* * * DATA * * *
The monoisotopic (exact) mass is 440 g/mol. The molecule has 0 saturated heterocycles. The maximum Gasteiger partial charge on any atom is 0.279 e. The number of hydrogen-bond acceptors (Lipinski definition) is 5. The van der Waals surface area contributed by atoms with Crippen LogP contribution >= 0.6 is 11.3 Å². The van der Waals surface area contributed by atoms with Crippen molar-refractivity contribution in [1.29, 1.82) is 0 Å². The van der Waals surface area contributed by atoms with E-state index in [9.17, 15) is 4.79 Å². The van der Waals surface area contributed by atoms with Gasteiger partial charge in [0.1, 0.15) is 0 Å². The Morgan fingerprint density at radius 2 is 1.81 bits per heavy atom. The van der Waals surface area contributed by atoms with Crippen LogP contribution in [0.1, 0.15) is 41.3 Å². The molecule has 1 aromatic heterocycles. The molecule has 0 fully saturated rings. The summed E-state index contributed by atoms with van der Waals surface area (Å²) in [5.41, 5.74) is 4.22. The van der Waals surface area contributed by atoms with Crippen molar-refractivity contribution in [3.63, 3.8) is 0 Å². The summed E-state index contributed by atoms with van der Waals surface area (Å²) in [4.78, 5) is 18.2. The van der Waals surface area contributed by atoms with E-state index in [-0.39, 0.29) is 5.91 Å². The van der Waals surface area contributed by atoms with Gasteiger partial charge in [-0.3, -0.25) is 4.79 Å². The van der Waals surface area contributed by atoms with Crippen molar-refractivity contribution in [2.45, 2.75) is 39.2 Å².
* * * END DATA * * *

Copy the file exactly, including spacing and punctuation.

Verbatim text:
The monoisotopic (exact) mass is 440 g/mol. The molecule has 0 saturated heterocycles. The maximum Gasteiger partial charge on any atom is 0.279 e. The number of hydrogen-bond acceptors (Lipinski definition) is 5. The van der Waals surface area contributed by atoms with Crippen LogP contribution >= 0.6 is 11.3 Å². The van der Waals surface area contributed by atoms with Crippen molar-refractivity contribution in [1.29, 1.82) is 0 Å². The van der Waals surface area contributed by atoms with E-state index in [9.17, 15) is 4.79 Å². The van der Waals surface area contributed by atoms with Gasteiger partial charge in [0.1, 0.15) is 0 Å². The Morgan fingerprint density at radius 2 is 1.81 bits per heavy atom. The van der Waals surface area contributed by atoms with Crippen LogP contribution in [0.1, 0.15) is 41.3 Å². The molecule has 1 aromatic heterocycles. The molecule has 0 fully saturated rings. The summed E-state index contributed by atoms with van der Waals surface area (Å²) in [5.41, 5.74) is 4.22. The van der Waals surface area contributed by atoms with Crippen molar-refractivity contribution in [3.63, 3.8) is 0 Å². The summed E-state index contributed by atoms with van der Waals surface area (Å²) in [4.78, 5) is 18.2. The van der Waals surface area contributed by atoms with E-state index in [-0.39, 0.29) is 5.91 Å². The van der Waals surface area contributed by atoms with Gasteiger partial charge in [-0.3, -0.25) is 4.79 Å². The van der Waals surface area contributed by atoms with Crippen molar-refractivity contribution in [2.45, 2.75) is 39.2 Å².